Here's a few pics from when I did our floors last August. You'll notice the oscillating sander in one pic (which I tried), but took back because it was a waste.



21   PeopleUnited   ignore (2)   2018 Jan 9, 7:27pm   ↑ like (3)   ↓ dislike (0)   quote        

Beautiful work!
22   joshuatrio   ignore (0)   2018 Jan 10, 5:40am   ↑ like (2)   ↓ dislike (0)   quote        

PeopleUnited says
Beautiful work!


Thank you! It was definitely hard work, but worth it. The advantage to doing it yourself, is that it gets done right (because you want it to look good). So many refinish jobs from "the best" are often terrible. You'll find debris, hair, carpet and polyurethane streaks in the floors. I've seen some "pro" sanding jobs that are downright awful.
23   FNWGMOBDVZXDNW   ignore (2)   2018 Jan 10, 7:17am   ↑ like (1)   ↓ dislike (0)   quote        

I've heard oscillating sanders are useless for removing old poly in the past. Even the rentals for oscillating sanders state that. I looked into it a few years ago, but decided to just have most of ours done while we were out of town. The biggest hassle is probably dealing with moving all of the stuff around and cleaning the mess (or protecting things from it). I was warned about beginners fucking up the floors with drum sanders, but figured that a coordinated person who is familiar with diy ought to be able to do it. Thanks for confirming that joshuatrio. Sanding things is not hard. It's just a shitty dirty job.
We hired the most expensive guy, b/c he was the least sleazy and made it sound like he would do a really good job. They had to weave in new flooring with old. They did a fucking shit ass job of laying out boards, left burn marks and some gaps here and there, and the weaved sections were obvious to me. Nobody else notices, but it took me a while to ignore those spots. Turns out that guy was just best at hiding sleaze. Maybe his guys were just rushing, b/c they did it over Christmas break.
24   anonymous   ignore (null)   2018 Jan 10, 7:28am   ↑ like (1)   ↓ dislike (0)   quote        

I was warned about beginners fucking up the floors with drum sanders, but figured that a coordinated person who is familiar with diy ought to be able to do it. Thanks for confirming that joshuatrio

———————

Oh you can certainly fuck it up. And from his picture it looks like he left the baseboard on.

Edging is where you earn your money. Or stairs. But there’s little to no room for error, so if you do bitch something up, your plan to save money goes bust-ish.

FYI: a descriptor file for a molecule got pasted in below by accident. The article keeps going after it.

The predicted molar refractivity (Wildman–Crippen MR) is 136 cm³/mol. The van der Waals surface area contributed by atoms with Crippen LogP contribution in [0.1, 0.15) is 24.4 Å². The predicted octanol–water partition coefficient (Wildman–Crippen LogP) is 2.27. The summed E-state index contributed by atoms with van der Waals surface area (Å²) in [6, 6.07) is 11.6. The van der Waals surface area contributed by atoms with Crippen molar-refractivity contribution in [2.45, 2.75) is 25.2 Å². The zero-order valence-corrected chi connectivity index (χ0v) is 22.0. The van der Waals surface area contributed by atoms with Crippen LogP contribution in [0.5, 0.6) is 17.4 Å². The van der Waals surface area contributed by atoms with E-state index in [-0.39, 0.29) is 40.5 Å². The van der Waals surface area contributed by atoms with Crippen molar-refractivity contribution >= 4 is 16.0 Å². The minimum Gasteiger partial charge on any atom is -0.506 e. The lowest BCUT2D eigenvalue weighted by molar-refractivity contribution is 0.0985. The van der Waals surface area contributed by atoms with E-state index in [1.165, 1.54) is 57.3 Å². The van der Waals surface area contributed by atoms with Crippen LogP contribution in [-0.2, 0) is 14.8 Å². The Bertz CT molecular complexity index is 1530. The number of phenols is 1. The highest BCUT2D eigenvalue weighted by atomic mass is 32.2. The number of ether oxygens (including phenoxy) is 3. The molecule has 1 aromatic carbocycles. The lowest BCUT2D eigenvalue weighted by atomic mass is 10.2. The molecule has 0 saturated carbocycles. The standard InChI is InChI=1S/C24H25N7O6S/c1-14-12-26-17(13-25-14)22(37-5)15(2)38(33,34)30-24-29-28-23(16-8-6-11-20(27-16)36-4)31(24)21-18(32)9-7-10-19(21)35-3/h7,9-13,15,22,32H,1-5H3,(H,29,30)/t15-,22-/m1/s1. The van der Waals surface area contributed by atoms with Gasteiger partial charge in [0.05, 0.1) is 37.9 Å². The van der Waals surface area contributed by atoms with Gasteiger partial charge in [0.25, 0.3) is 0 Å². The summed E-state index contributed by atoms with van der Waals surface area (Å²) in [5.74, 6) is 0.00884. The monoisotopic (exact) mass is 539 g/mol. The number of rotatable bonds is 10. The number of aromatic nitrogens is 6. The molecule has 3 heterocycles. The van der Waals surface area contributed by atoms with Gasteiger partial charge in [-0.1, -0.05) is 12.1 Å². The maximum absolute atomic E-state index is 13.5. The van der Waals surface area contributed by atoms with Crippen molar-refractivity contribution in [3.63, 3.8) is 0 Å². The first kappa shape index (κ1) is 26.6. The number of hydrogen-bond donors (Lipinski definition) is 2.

Also the type of wood makes a difference.

I wouldn’t sand a floor using any sander other than Galaxy

Also Josh didn’t seem to have to tape anything off. If your vacuum isn’t perfect, it makes a big mess.

I wouldn’t recommend it to a DIY’er, but at the same time, it isn’t rocket science
25   zzyzzx   ignore (1)   2018 Jan 10, 7:33am   ↑ like (0)   ↓ dislike (0)   quote        

The finished product looks great, but from that before picture it doesn't really look all that bad???

I would only pay someone to do the sanding. I can stain and put on oil based polyurethane myself easily enough. I've done a shitload of wood refinishing so I can do that. I should take some pictures of this floor in question and post them here.
26   zzyzzx   ignore (1)   2018 Jan 10, 7:34am   ↑ like (1)   ↓ dislike (0)   quote        

errc says
especially because he claimed that it was an easy task for him and his lady.


I'm guessing that he did all or almost all the actual work.
27   FNWGMOBDVZXDNW   ignore (2)   2018 Jan 10, 9:23am   ↑ like (0)   ↓ dislike (0)   quote        

errc says
Oh you can certainly fuck it up. And from his picture it looks like he left the baseboard on.

Around here, they leave the baseboards on and then add toe molding. My baseboards are not perpendicular, so toe molding looks like more shit than usual if it is not cut at an angle. There's either a gap at the floor or between the molding and baseboard. If I had done it myself, I would have removed the baseboards, and probably replaced with something else.